From left, Jefferson Pinder and Sam Gilliam

 

THE HIRSHHORN MUSUEM and Sculpture Garden is honoring contemporary artists who live and work in Washington, D.C., including Sam Gilliam and Jefferson Pinder. After hosting two galas in New York, the Smithsonian museum is bringing its fundraising celebration home. In addition to Gilliam and Pinder, Linn Meyers, Maggie Michael, and Dan Steinhilber are being recognized at its spring gala. The event is May 6 at the Hirshhorn.

“Washington, D.C. is a vibrant creative hub at the intersection of national and international culture, and the Hirshhorn’s unrivaled setting informs all that we do,” said Melissa Chiu, director of the Hirshhorn. “These artists are instrumental in the transformation of contemporary expression, and they also share our deep commitment to Washington’s diverse communities.”

“These artists are instrumental in the transformation of contemporary expression, and they also share our deep commitment to Washington’s diverse communities.” — Melissa Chiu, Director of the Hirshhorn

Associated with Washington’s Color School, a five-panel work by Gilliam is installed in the lobby of the nearby National Museum of African American History and Culture (NMAAHC). Recognized for his pioneering beveled edge and drape paintings, Gilliam’s practice has garnered renewed critical attention over the past several years. He is among several African American artists invited to participate in the international exhibition at the 2017 Venice Biennale.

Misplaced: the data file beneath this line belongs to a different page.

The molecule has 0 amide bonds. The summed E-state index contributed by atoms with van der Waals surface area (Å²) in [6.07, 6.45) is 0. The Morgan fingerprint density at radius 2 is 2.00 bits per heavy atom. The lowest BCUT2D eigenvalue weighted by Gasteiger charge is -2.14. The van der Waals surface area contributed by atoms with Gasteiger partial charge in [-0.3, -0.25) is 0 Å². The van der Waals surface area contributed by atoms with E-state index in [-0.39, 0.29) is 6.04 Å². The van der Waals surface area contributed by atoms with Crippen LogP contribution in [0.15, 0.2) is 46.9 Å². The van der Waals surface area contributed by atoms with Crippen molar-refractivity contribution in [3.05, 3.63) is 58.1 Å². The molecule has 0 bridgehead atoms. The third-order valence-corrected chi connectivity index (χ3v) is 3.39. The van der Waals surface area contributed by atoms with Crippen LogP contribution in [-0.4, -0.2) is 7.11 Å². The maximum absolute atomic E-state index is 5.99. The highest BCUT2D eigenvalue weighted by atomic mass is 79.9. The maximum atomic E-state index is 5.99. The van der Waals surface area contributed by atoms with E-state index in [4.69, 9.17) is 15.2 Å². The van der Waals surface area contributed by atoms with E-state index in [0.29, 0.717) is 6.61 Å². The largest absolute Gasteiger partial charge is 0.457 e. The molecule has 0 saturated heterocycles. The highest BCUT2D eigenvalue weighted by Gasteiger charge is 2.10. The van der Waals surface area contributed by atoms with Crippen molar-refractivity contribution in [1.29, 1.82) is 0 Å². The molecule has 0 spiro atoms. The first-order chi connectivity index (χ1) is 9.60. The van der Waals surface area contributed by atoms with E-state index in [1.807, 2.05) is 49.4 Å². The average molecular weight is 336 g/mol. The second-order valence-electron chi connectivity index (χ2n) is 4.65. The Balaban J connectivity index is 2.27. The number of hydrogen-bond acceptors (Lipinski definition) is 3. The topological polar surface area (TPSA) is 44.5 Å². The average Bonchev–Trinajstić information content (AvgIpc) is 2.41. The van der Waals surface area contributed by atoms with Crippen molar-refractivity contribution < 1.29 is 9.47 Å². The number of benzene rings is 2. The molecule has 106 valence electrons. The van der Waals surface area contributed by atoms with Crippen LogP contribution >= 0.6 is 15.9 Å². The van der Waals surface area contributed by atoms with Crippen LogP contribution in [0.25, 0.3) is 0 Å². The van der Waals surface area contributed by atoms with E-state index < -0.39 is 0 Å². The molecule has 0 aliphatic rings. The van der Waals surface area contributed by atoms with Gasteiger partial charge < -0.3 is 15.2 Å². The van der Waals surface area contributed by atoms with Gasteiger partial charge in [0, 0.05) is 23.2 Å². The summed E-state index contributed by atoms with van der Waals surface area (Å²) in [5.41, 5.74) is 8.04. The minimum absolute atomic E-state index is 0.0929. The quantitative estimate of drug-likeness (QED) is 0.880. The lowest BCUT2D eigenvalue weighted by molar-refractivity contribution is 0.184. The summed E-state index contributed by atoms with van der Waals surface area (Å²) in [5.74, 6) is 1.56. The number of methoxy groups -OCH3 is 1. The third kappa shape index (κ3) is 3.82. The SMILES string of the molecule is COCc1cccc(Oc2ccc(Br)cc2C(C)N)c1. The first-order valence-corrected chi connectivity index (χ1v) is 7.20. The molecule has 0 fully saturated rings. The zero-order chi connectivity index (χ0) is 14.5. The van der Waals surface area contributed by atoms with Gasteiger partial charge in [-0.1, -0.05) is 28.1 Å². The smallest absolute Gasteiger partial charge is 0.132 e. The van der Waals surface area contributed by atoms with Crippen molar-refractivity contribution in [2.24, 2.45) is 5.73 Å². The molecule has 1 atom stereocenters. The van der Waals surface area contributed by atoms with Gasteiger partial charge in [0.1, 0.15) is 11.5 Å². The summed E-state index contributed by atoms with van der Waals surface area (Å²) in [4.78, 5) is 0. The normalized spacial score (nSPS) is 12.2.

A multidisciplinary artist, Pinder’s artist statement says in part, “I create performances, video work, and objects that challenge viewers to think critically about our highly polarized society. I explore the tangle of representations, visual tropes, and myths—referencing historical events and invoking cultural symbolism.” Last year, Pinder was a United States Artists fellow. Earlier this month, he presented a video narrative, “Afro-Cosmonaut/Alien (White Noise)” at the Moving Image New York art fair. Pinder is also represented at NMAAHC, where his “Mothership (Capsule)” (2009), composed of wood from President Obama’s inaugural platform, is on view in the visual art galleries.

The Hirshhorn has raised $3 million since 2015. Gala funds support the museum’s exhibition, public programming, and community initiatives. The museum previously announced it will alternate its semi-annual events between the two cities, with the spring gala held in Washington and a fall event in New York. CT

 

TOP IMAGES: From left, Courtesy United States Artists; Photo by Stephen Frietch, Courtesy David Kordansky Gallery

 

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